Vietnamese theatre needs to keep up with world trends, says award-winning artist

December, 01/2021 - 08:59

Theatre actor Tạ Tuấn Minh won a gold prize for his role as Thái Sư Trần Thủ Độ (General Trần Thủ Độ) at the 2021 National Play Festival held last month in the northern city of Hải Phòng. Last year, he also received the best director title at the 5th Hà Nội Theatre Festival. 

Artist Tạ Tuấn Minh. Photo nhandan.vn

Theatre actor Tạ Tuấn Minh won a gold prize for his role as Thái Sư Trần Thủ Độ (General Trần Thủ Độ) at the 2021 National Play Festival held last month in the northern city of Hải Phòng. Last year, he also received the best director title at the 5th Hà Nội Theatre Festival. 

Nhân Dân Cuối Tuần (Weekend's People) newspaper reporter Bình Nguyên Trang spoke to Tuấn Minh about his career. 

How do you feel being back in the spotlight after a long hiatus due to COVID-19?

It is great. I feel like a thirsty hiker in the desert who sees a clear blue lake. 

Historic and fictional roles including General Trần Thủ Độ have made you popular. Are you a bookworm and do you think that reading plays is important for an actor?

I like reading literature, poetry and especially historical literature. My favourite book is Đại Việt Sử Ký Toàn Thư (The Complete Annals of the Great Việt). 

It gives me a solid background of knowledge about milestones in the country's history, the author's comments and important figures in historical moments.

Reading books including historical literature is useful for my profession. I think that plays are also a genre of literature. The art of words is shown in dialogue. I'm not only an actor but also a director. 

Plus, I read literature, philosophy and poetry which have helped me gain a lot of experiences about pain and happiness. Reading also gives me new perspectives to act in historical roles.

Each book is a world and we have the whole world in our house.

Trần Thủ Độ still remains a controversial figure in the history of Việt Nam. What attracted you to this role?

The story of General Trần Thủ Độ dates back more than 800 years ago. Strictness, discipline and putting the interests of the country first are always prerequisites for the destiny of any country and of any people in the world, not only in Việt Nam.

I had the chance to portray him from another angle which is not commonly known. Through his work, history only sees and judges him as a cruel man and manipulator. In the play, I focus on him as a human being. He devoted his whole life and his love for the country. He only had one woman in his life. In his position it is very rare and his love for his wife is precious.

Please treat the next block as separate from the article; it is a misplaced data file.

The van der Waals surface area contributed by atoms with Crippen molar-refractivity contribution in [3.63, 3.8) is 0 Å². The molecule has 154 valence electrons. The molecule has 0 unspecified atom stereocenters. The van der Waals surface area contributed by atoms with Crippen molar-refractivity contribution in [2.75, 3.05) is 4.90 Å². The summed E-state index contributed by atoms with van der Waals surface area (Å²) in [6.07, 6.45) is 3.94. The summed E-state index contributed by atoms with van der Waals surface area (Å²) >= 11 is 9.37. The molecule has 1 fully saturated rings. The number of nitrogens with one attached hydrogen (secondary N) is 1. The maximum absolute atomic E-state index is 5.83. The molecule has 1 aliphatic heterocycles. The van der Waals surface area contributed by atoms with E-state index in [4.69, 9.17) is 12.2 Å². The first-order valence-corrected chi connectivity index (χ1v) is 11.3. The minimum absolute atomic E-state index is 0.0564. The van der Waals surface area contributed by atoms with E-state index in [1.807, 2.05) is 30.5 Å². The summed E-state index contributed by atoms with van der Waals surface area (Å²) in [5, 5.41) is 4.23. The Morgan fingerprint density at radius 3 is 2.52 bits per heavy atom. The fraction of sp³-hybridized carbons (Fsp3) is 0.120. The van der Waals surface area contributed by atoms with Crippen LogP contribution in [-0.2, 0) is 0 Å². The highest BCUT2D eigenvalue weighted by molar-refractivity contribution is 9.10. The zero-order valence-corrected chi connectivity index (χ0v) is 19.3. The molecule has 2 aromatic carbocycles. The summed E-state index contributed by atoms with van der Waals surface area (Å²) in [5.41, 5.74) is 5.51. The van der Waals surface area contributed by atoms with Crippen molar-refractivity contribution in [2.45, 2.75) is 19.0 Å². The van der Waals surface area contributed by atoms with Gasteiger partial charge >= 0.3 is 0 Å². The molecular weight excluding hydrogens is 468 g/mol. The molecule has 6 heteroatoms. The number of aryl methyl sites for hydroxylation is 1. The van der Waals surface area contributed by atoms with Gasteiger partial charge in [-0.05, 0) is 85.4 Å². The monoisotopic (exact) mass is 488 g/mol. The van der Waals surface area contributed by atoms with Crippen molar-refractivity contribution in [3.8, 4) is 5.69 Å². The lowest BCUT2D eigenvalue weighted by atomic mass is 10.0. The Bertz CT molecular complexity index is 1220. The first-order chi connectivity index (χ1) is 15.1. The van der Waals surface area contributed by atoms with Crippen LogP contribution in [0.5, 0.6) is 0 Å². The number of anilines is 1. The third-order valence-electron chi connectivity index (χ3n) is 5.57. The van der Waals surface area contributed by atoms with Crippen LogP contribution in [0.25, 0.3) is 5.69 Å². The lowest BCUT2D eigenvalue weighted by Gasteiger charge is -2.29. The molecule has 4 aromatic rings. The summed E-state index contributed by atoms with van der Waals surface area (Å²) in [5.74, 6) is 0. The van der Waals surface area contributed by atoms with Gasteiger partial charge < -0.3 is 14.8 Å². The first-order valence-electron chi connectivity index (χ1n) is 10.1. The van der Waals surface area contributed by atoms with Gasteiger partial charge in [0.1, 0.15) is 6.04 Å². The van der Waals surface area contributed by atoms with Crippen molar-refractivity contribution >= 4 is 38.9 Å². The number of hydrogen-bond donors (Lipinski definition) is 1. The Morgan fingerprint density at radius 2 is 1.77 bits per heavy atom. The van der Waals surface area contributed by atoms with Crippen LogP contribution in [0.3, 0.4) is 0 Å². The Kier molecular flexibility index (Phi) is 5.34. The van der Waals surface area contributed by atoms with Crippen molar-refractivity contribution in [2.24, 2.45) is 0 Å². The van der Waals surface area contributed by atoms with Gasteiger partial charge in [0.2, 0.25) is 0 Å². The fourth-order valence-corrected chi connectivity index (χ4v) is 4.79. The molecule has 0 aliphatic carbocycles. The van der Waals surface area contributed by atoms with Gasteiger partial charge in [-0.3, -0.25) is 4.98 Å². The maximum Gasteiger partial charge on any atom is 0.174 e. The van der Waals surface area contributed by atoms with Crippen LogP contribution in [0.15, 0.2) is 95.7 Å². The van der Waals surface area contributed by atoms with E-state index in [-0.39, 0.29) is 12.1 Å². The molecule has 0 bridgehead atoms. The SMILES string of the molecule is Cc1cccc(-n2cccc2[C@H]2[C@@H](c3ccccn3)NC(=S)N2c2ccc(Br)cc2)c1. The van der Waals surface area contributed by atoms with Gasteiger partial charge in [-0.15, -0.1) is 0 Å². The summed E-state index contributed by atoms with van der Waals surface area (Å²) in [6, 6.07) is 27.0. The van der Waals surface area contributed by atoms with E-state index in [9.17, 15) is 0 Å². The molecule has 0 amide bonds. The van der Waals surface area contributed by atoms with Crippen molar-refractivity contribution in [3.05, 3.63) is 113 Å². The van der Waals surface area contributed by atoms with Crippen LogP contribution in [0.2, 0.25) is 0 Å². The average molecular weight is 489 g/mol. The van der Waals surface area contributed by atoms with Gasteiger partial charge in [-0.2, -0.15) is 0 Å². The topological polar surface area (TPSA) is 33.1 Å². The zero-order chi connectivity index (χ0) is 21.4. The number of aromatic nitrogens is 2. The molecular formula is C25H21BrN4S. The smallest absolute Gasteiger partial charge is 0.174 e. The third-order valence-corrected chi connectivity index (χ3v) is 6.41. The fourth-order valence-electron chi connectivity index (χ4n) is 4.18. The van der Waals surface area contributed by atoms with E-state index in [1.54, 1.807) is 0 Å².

Many fields and professions including literature and art depend on technology. Theatre is characterised by direct interaction. What is the difficulty in the use of technology?

The trend of the theatre has changed to adapt to the new situation. It is only natural that our work must change as well.

Amid the COVID-19 pandemic, we are happy to be able to perform for the audience even if it's just on YouTube or other online media.

Of course, the lack of direct interaction with the audience will greatly reduce the effectiveness.

But in this difficult time, I think that online performances are also a way to approach and promote theatrical art to audiences, especially young people. This will inspire them to get to know the stage and hopefully they will go to theatres when the pandemic is under control.

Recently, Việt Nam theatre celebrated its 100th anniversary. But some said that today, the talent and enthusiasm of actors is not as good as it used to be. What do you think?  

After century of formation and development, Vietnamese theatre has witnessed many successive generations. Each generation has made an impression on this process. 

During the week to celebrate the 100th anniversary, we watched and enjoyed performances by leading theatres. The plays, including Chén Thuốc Độc (A Cup of Poison), were performed and directed by the young generation of artists showing their talent and efforts to keep up with world trends. 

What is the biggest challenge for artists now?

It is still the State policy. Many artists have to do other jobs to support their profession. The artists who are employed have monthly payments which is a little but useful. However, young artists just have labour contacts with theatres and they don't have a monthly salary. 

We are on the way to socialise theatre and stimulate creativity. Anyway, I feel so sad. It is really a big challenge for the young artists. I'm afraid that they will leave their jobs.

We will be at risk of losing talents if cultural authorities don't have proper policies for the young artists and the young artists cannot overcome this challenge. VNS

E-paper